I have read the Wikipedia article on JavaFX and several other articles and I believe I have a decent understanding of what it is and what it does.

My question is simple: what do Java EE best practices dictate one uses for the presentation? Or, is it possible to use them both? Either way, can someone give an example of when it would be appropriate to choose one over the other, and why?

Thanks for any help with this; I'm just not seeing why anyone would ever want/need to stray from JSF.


JavaFX and JSF are two very different animals. I think of JavaFX as Oracle's version of Adobe Flex (or Flash?). It runs on a JVM, which means it's a heavier client for the browser. JSF uses standard HTML controls and interaction.

Running in a VM, like JavaFX or Flex means that you don't have to worry as much about browser capabilities like you do with standard HTML/Javascript, but it also means you are at the mercy of the VM implementor to get the platform on browser XYZ and fix platform and security bugs as they arrive. Another consideration is that some corporate environments may not like allowing plugins like flash/java in the browser.

Running pure HTML/Javascript will likely get you going on more devices and is lighter weight than needing to load a VM into the browser (never thought I would call JSF 'lighter weight'.) jQuery and other javascript frameworks have lessened the worries about cross-browser compatibility somewhat but not completely.

So, the answer is the same here as it is for every other question like this: "It Depends." What are your needs? Are you doing an annoying restaurant website where you feel like the menu (even though it's just an image) needs to be loaded by a heavy plugin? Perhaps JavaFX will fit the bill. Are you doing a simple CRUD app and you want to complicate things by using a difficult component based framework? JSF can help you with that.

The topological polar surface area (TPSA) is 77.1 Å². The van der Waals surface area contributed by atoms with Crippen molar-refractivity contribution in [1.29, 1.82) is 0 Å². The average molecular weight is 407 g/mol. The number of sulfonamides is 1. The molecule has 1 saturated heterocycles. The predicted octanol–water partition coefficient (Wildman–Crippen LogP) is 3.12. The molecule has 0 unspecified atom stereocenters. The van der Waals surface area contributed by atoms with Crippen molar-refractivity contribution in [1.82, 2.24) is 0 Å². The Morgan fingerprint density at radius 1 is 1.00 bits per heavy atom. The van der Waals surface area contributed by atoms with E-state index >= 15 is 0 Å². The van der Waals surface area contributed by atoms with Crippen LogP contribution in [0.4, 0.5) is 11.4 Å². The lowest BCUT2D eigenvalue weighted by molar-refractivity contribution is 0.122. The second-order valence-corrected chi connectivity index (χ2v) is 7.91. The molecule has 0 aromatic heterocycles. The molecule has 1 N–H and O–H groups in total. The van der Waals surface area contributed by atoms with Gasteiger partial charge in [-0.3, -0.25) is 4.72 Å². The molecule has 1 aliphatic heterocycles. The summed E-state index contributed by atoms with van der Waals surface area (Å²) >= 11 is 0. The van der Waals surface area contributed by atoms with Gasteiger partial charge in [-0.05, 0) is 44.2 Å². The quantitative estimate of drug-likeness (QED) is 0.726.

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    Upvoted for "Are you doing a simple CRUD app and you want to complicate things by using a difficult component based framework?" So true, sadly. – Tom G May 7 '13 at 20:49
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    Agreed Tom. JSF came at the wrong time. If it had come out and competed against struts 1 it might have had a chance. It was stuck in a component paradigm with a zillion phases of execution on the server to keep the view in sync and validated when the world was very quickly moving to ajax and extremely dynamic user interfaces. I can't imagine the pain of managing something like StackOverflow in JSF. In the 18 months since this was asked/answered JSF has just fallen further behind. – digitaljoel May 7 '13 at 22:26

JSF is pretty rich in UI compared to spring or struts but has a jargon of maintaining session and additional jars. But if you use richfaces, ibmfaces or primefaces your life will be much easier. JSF is a specification and you need to use its implementations like richfaces or myfaces.

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    RichFaces is a component set for JSF. The implementations of JSF are Mojarra and MyFaces. – Arjan Tijms Aug 2 '13 at 6:58

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